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The Economic Case for Expanding Vaccination Coverage of Children

Till Bärnighausen (), David Bloom, David Canning (), Abigail Friedman, Orin Levine, Jennifer O'Brien, Lois Privor-Dumm and Damian Walker
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Till Bärnighausen: Harvard School of Public Health
Abigail Friedman: Harvard School of Public Health
Orin Levine: Johns Hopkins Bloomberg School of Public Health
Jennifer O'Brien: Harvard School of Public Health
Lois Privor-Dumm: Johns Hopkins Bloomberg School of Public Health
Damian Walker: Johns Hopkins Bloomberg School of Public Health

PGDA Working Papers from Program on the Global Demography of Aging

Abstract: While childhood vaccination programs, such as WHO’s Expanded Program on Immunization, have had a dramatic impact on child morbidity and mortality worldwide, lack of coverage with several existing vaccines is responsible for large numbers of child deaths each year, mostly in developing countries. According to WHO estimates, increased coverage of three vaccines alone – pneumococcal conjugate vaccine (PCV), rotavirus vaccine (Rota), and Haemophilus influenzae type b (Hib) vaccine – could have prevented one and a half million deaths in children under five years in 2002. In deciding whether to implement interventions to expand vaccination coverage policy makers often consider economic evaluations. Past evaluations, however, have usually ignored both important vaccination benefits and potentially large cost reductions in vaccination delivery. We demonstrate for the example of benefit-cost analysis (BCA) of the Hib vaccination that past studies have mostly taken narrow evaluation perspectives, focusing on health gains, health care cost savings, and reductions in the time costs that parents incur when taking care of sick children, while ignoring other benefits, in particular, outcome-related productivity gains (Hib vaccination can prevent permanent mental and physical disabilities) behavior-related productivity gains (reductions in child mortality due to Hib can trigger changes in fertility which in turn may stimulate economic growth) and community externalities (Hib vaccination can prevent the development of antibiotic resistance and reduce the risk of Hib infections in unvaccinated persons). We further show that the costs of Hib vaccine delivery can be reduced if the monovalent Hib vaccine is replaced by combination vaccines. Such cost reductions have usually been ignored in CBA of Hib. Our analysis thus suggests that past BCAs are likely to have substantially underestimated the value of Hib vaccination, even though most have found it to be cost-beneficial. Unless future BCAs of childhood vaccinations take full account of benefits and costs, policy makers may lack sufficient information to make the right decisions on vaccination interventions.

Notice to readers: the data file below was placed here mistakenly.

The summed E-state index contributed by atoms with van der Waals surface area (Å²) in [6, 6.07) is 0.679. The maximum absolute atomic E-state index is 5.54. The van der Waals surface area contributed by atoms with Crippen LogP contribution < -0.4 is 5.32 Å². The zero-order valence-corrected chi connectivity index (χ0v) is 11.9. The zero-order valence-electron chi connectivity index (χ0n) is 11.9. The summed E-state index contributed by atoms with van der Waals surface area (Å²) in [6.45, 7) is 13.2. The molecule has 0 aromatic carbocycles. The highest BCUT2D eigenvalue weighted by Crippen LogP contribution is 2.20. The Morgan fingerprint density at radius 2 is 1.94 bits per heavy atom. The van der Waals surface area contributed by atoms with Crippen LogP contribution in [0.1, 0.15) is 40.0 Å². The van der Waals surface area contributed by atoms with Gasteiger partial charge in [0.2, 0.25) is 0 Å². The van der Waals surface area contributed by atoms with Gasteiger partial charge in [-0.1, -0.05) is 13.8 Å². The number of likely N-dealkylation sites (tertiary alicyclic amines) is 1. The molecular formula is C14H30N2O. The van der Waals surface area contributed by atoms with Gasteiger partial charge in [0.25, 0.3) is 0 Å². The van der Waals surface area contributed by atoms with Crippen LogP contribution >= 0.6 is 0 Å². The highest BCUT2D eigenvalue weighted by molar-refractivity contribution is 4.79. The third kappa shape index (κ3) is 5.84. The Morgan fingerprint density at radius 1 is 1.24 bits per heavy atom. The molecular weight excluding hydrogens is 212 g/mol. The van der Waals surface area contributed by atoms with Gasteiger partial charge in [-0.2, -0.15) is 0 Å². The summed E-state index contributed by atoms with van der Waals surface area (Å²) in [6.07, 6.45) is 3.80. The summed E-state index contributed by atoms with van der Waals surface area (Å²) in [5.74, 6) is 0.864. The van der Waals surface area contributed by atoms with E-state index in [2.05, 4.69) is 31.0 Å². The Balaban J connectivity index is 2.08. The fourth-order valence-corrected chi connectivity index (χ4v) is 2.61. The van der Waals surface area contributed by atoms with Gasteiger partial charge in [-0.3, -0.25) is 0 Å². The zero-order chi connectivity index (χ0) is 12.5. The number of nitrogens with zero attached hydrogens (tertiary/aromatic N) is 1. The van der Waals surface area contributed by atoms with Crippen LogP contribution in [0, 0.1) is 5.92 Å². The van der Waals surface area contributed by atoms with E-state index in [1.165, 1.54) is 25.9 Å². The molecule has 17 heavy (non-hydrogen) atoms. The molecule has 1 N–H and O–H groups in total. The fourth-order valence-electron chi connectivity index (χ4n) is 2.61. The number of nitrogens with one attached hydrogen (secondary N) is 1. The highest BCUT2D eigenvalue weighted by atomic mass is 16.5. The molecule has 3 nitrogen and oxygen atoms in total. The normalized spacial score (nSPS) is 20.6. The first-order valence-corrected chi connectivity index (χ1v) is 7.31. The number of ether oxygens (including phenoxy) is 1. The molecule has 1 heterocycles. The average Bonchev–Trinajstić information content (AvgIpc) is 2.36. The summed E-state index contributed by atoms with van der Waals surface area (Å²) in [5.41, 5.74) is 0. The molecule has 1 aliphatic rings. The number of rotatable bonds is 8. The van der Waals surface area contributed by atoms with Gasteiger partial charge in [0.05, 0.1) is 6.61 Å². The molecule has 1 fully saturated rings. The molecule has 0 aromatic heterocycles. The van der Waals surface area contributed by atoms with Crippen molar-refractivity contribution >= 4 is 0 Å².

Keywords: vaccination coverage; children; economics (search for similar items in EconPapers)
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Date: 2009-07
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